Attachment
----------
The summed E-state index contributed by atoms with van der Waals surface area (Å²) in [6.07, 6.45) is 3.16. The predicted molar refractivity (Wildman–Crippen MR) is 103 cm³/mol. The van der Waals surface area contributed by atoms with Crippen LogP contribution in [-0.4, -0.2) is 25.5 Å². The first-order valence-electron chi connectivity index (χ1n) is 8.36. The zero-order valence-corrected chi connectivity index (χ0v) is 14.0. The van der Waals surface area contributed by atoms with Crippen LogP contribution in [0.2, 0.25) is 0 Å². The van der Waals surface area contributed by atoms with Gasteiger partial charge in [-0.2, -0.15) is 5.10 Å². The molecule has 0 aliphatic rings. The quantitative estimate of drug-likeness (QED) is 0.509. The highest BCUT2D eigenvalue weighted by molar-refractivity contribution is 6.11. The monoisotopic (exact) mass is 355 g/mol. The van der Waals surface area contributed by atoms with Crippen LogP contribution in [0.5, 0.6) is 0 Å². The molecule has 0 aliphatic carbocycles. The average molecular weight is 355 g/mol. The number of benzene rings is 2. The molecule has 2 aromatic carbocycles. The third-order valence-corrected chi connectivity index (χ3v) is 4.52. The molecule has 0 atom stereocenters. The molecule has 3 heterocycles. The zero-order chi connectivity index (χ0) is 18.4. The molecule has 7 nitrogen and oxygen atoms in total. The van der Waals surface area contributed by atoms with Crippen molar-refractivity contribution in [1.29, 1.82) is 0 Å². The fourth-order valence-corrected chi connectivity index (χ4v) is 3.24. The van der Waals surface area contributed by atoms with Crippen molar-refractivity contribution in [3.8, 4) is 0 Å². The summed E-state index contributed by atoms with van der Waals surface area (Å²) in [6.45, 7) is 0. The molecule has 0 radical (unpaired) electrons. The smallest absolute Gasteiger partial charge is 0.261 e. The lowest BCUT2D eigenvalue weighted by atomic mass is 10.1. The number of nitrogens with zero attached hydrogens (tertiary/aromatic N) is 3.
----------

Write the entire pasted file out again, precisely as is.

The summed E-state index contributed by atoms with van der Waals surface area (Å²) in [6.07, 6.45) is 3.16. The predicted molar refractivity (Wildman–Crippen MR) is 103 cm³/mol. The van der Waals surface area contributed by atoms with Crippen LogP contribution in [-0.4, -0.2) is 25.5 Å². The first-order valence-electron chi connectivity index (χ1n) is 8.36. The zero-order valence-corrected chi connectivity index (χ0v) is 14.0. The van der Waals surface area contributed by atoms with Crippen LogP contribution in [0.2, 0.25) is 0 Å². The van der Waals surface area contributed by atoms with Gasteiger partial charge in [-0.2, -0.15) is 5.10 Å². The molecule has 0 aliphatic rings. The quantitative estimate of drug-likeness (QED) is 0.509. The highest BCUT2D eigenvalue weighted by molar-refractivity contribution is 6.11. The monoisotopic (exact) mass is 355 g/mol. The van der Waals surface area contributed by atoms with Crippen LogP contribution in [0.5, 0.6) is 0 Å². The molecule has 0 aliphatic carbocycles. The average molecular weight is 355 g/mol. The number of benzene rings is 2. The molecule has 2 aromatic carbocycles. The third-order valence-corrected chi connectivity index (χ3v) is 4.52. The molecule has 0 atom stereocenters. The molecule has 3 heterocycles. The zero-order chi connectivity index (χ0) is 18.4. The molecule has 7 nitrogen and oxygen atoms in total. The van der Waals surface area contributed by atoms with Crippen molar-refractivity contribution in [1.29, 1.82) is 0 Å². The fourth-order valence-corrected chi connectivity index (χ4v) is 3.24. The van der Waals surface area contributed by atoms with Crippen molar-refractivity contribution in [3.8, 4) is 0 Å². The summed E-state index contributed by atoms with van der Waals surface area (Å²) in [6.45, 7) is 0. The molecule has 0 radical (unpaired) electrons. The smallest absolute Gasteiger partial charge is 0.261 e. The lowest BCUT2D eigenvalue weighted by atomic mass is 10.1. The number of nitrogens with zero attached hydrogens (tertiary/aromatic N) is 3.